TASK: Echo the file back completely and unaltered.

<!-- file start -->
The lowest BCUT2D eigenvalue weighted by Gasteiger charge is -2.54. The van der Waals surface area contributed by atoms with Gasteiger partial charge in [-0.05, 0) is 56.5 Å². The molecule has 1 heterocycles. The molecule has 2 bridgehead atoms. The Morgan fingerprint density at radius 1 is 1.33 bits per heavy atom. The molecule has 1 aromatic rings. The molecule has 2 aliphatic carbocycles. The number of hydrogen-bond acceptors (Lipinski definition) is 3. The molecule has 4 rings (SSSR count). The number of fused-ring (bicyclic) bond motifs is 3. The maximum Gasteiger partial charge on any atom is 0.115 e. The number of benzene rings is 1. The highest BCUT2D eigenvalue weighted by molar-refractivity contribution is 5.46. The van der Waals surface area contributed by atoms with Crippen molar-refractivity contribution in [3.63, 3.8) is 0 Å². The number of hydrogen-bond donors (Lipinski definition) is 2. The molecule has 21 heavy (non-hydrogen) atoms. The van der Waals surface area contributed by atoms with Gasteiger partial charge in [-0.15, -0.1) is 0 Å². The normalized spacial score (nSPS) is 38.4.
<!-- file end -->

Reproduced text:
The lowest BCUT2D eigenvalue weighted by Gasteiger charge is -2.54. The van der Waals surface area contributed by atoms with Gasteiger partial charge in [-0.05, 0) is 56.5 Å². The molecule has 1 heterocycles. The molecule has 2 bridgehead atoms. The Morgan fingerprint density at radius 1 is 1.33 bits per heavy atom. The molecule has 1 aromatic rings. The molecule has 2 aliphatic carbocycles. The number of hydrogen-bond acceptors (Lipinski definition) is 3. The molecule has 4 rings (SSSR count). The number of fused-ring (bicyclic) bond motifs is 3. The maximum Gasteiger partial charge on any atom is 0.115 e. The number of benzene rings is 1. The highest BCUT2D eigenvalue weighted by molar-refractivity contribution is 5.46. The van der Waals surface area contributed by atoms with Crippen molar-refractivity contribution in [3.63, 3.8) is 0 Å². The number of hydrogen-bond donors (Lipinski definition) is 2. The molecule has 21 heavy (non-hydrogen) atoms. The van der Waals surface area contributed by atoms with Gasteiger partial charge in [-0.15, -0.1) is 0 Å². The normalized spacial score (nSPS) is 38.4.